Published: November 7, 2000
Everett Shinn at Berry-Hill
NEW YORK CITY – Everett Shinn (1876-1953) is one of the most accomplished and celebrated artists of the Ashcan School, famous primarily for his scenes of the stage and the city. From November 29 to January 13, 2001, Berry-Hill will exhibit his work exactly 200 years after his first show in New York in 1900 – a critical and commercial success that launched the artist’s remarkable career.
“Everett Shinn: ” consists of 50 works, both well-known examples on loan from New York area museums and newly-discovered treasures that have been lost to sight for decades. Among the discoveries are “Broadway – After the Theatre” (1899), a scene which epitomizes the drama of the city streets, and “Girl in Red on Stage,” which puts the viewer into the audience, becoming part of the spectacle.
Shinn is identified with the revolutionary group known as “The Eight” (also referred to as the Ashcan School, who exhibited together in 1908) but on his own he made a far-reaching contribution. He was the youngest of the group and in some ways the least attached. Today he is remembered mainly for his vivid depictions of New York City streets and the theatre, which distinguish him as one of the most insightful chroniclers of turn-of-the-century New York. For more than 50 years – in oil, pastel, sanguine, gouache and watercolor – Shinn focused on the spectacle of modern life.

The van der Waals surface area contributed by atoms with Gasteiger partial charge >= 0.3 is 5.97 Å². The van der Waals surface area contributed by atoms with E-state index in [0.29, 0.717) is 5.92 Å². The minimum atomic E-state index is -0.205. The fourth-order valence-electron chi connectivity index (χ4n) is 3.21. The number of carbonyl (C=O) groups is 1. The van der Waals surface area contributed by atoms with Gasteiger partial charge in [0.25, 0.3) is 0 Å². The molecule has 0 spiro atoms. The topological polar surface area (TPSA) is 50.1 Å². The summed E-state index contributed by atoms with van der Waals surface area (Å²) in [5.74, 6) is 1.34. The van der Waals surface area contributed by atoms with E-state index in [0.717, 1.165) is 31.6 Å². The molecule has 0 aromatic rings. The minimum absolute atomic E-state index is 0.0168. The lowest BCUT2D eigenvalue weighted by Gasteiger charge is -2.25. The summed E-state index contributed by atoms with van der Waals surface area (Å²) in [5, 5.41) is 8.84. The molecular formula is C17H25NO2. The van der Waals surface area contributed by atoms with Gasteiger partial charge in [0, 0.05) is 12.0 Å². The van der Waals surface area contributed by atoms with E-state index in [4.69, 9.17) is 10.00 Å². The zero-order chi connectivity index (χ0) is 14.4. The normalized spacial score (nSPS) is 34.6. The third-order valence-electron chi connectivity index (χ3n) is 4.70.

“Theatre Scene” (Manoogian Collection), which may have been in the first exhibition of “The Eight,” is a dazzling display of movement on the stage. “London Music Hall,” 1918, from the Metropolitan Museum of Art, and “Keith’s, Union Square,” 1906, from the Brooklyn Museum of Art, are among the classic and familiar theatre images of Shinn’s oeuvre; “Mouquin’s,” 1904, from the Newark Museum, is another captivating glimpse of the urban scene depicted in Shinn’s individual bravura manner.
Shinn started his career with low-toned pastels of urban themes, and even following his trip to London and Paris in 1900, when his palette brightened and turned increasingly to theatrical subjects, he maintained his interest in the urban scene as a site of public interaction. The works in this exhibition were selected to highlight the fascination experienced by New Yorkers with the diversity of their environment. Shinn occasionally detoured from the public sphere to the more private world of the boudoir, bathroom, or salon, examples of which are also represented in the exhibition.
A fully illustrated catalogue by Janay Wong will be available.
The gallery is at 11 East 70th Street and is open Monday to Friday 9:30 am to 5:30 pm, and Saturday 10 am to 5 pm. Telephone, 212/744-2300.
5 Church Hill Road / Newtown, CT 06470
Mon - Fri / 8:00 am - 5:01 pm